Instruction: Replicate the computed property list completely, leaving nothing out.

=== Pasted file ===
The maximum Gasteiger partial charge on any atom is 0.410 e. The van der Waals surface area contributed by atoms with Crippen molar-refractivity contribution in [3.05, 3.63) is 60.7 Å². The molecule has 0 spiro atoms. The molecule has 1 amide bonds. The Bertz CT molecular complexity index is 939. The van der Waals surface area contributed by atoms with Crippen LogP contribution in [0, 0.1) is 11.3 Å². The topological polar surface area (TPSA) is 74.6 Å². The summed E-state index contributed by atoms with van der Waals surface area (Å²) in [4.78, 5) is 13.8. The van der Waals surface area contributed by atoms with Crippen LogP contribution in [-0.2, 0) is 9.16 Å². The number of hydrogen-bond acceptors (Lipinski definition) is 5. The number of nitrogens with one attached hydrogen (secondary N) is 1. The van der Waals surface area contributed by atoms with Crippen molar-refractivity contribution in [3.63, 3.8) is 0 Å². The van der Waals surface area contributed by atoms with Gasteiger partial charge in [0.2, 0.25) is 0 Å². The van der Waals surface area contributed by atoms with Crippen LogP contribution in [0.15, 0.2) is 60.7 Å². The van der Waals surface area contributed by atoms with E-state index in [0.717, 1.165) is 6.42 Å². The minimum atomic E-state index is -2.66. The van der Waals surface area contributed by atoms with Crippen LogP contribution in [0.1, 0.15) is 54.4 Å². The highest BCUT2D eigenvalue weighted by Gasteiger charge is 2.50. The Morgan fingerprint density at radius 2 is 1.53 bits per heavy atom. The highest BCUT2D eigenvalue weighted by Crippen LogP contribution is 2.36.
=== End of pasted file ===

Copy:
The maximum Gasteiger partial charge on any atom is 0.410 e. The van der Waals surface area contributed by atoms with Crippen molar-refractivity contribution in [3.05, 3.63) is 60.7 Å². The molecule has 0 spiro atoms. The molecule has 1 amide bonds. The Bertz CT molecular complexity index is 939. The van der Waals surface area contributed by atoms with Crippen LogP contribution in [0, 0.1) is 11.3 Å². The topological polar surface area (TPSA) is 74.6 Å². The summed E-state index contributed by atoms with van der Waals surface area (Å²) in [4.78, 5) is 13.8. The van der Waals surface area contributed by atoms with Crippen LogP contribution in [-0.2, 0) is 9.16 Å². The number of hydrogen-bond acceptors (Lipinski definition) is 5. The number of nitrogens with one attached hydrogen (secondary N) is 1. The van der Waals surface area contributed by atoms with Crippen molar-refractivity contribution in [3.63, 3.8) is 0 Å². The van der Waals surface area contributed by atoms with Gasteiger partial charge in [0.2, 0.25) is 0 Å². The van der Waals surface area contributed by atoms with Crippen LogP contribution in [0.15, 0.2) is 60.7 Å². The van der Waals surface area contributed by atoms with E-state index in [0.717, 1.165) is 6.42 Å². The minimum atomic E-state index is -2.66. The van der Waals surface area contributed by atoms with Crippen LogP contribution in [0.1, 0.15) is 54.4 Å². The highest BCUT2D eigenvalue weighted by Gasteiger charge is 2.50. The Morgan fingerprint density at radius 2 is 1.53 bits per heavy atom. The highest BCUT2D eigenvalue weighted by Crippen LogP contribution is 2.36.